Few bands dare to dive - nay, cannonball - into the realms of 80s-inspired pop, but Theo Hutchcraft and Adam Anderson’s debut record Happiness did just that. Heavily focused on the bittersweet, but still packing a sonic punch, it was rightly acclaimed by major publications and critics and appeared on many a year-end Best-Of list back in 2010. It also did remarkably well commercially, becoming the fastest-selling British debut in that particular year and hitting a peak of number four on the UK Album Chart.
So how exactly do you top that? That’s the question that will be fuelling the release of Exile, the duo’s next full-length record. Bands adapt, even ones as effortlessly mature as Hurts, and this album is no different - from the get-go, it’s clear they’ve moulded themselves to match their environment. There is a certain taste of alternative rock in the title track, so much so it could well be mistaken for a Muse B-side. Theo’s powerful voice is put through subtle but effective distortion therapy to give the track even more of a kick. Miracle again makes use of the new-found adoration for industrial guitar outbursts.
The influences don’t stop there - Sandman has a distinctly hip-hop feel to its underlying melodies (even if, as a whole, it doesn’t feel quite right), and The Cupid has a bizarre, if strangely effective, twang of country-style guitar in its hook that perhaps Seasick Steve would be proud of. The focus with this record appears to have been on the catchy, approachable pop song - even Mercy, which opens with an incredibly crunchy synth line, has an infectious chorus underlain with a distant, reverb-soaked choir of shouting.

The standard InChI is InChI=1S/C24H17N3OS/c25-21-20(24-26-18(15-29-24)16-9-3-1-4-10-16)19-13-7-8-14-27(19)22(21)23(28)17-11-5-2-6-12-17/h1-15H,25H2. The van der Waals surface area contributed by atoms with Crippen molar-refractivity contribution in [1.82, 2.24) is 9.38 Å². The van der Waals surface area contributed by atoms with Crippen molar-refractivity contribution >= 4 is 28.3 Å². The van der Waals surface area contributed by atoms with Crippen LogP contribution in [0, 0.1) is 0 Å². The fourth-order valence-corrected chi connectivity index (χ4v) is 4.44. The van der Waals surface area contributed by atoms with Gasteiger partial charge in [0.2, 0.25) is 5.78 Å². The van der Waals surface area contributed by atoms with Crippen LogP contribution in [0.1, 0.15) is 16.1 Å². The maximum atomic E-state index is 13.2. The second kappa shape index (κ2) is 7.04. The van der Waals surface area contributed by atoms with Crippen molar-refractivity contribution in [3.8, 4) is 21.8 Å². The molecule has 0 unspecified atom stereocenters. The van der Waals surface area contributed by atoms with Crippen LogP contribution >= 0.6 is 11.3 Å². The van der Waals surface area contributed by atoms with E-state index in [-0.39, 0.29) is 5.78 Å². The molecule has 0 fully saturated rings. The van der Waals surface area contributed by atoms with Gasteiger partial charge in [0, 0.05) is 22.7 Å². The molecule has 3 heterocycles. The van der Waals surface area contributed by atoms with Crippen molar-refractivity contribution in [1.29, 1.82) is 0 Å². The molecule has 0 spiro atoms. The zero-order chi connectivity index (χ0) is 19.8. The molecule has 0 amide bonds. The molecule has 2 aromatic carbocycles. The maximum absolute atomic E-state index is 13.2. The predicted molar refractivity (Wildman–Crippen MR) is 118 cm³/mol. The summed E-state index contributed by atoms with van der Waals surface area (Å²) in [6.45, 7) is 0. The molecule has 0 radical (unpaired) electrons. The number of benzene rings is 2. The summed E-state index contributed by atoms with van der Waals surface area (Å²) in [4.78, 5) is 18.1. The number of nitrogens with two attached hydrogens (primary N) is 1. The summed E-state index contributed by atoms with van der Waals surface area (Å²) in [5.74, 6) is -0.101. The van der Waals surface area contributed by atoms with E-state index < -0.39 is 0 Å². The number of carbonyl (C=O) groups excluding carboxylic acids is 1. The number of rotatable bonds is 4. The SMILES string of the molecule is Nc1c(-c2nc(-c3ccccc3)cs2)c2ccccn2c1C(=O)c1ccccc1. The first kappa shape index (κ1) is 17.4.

An M83-esque keyboard yelp rings through The Road, while the album’s close, Help, is a much more subdued affair, with Theo backed by little more than a piano, a string section, a haunting baritone and the occasional kick of guitar. It could feasibly be taken straight from a movie trailer - but like a lot of the album, does feel a tad forced, occasionally toeing the line between heartfelt and contrived. For all Hurts’ uniqueness and vigour, they take themselves so very seriously that it is becomes almost laughable in places.
Despite sounding cliché, perhaps even overwrought at times, Exile is a solid album. There is no shortage of variety here, although much of it emulated from other sources, and as a whole it comes together well. It’s clear that Hurts have taken steps from their previous work but have taken pains to keep their aesthetic, retaining the same hallmarks - Theo’s voice, the strong synth focus - that made them such a hit in the first place.
Exile by Hurts is out on March 11th via RCA Records.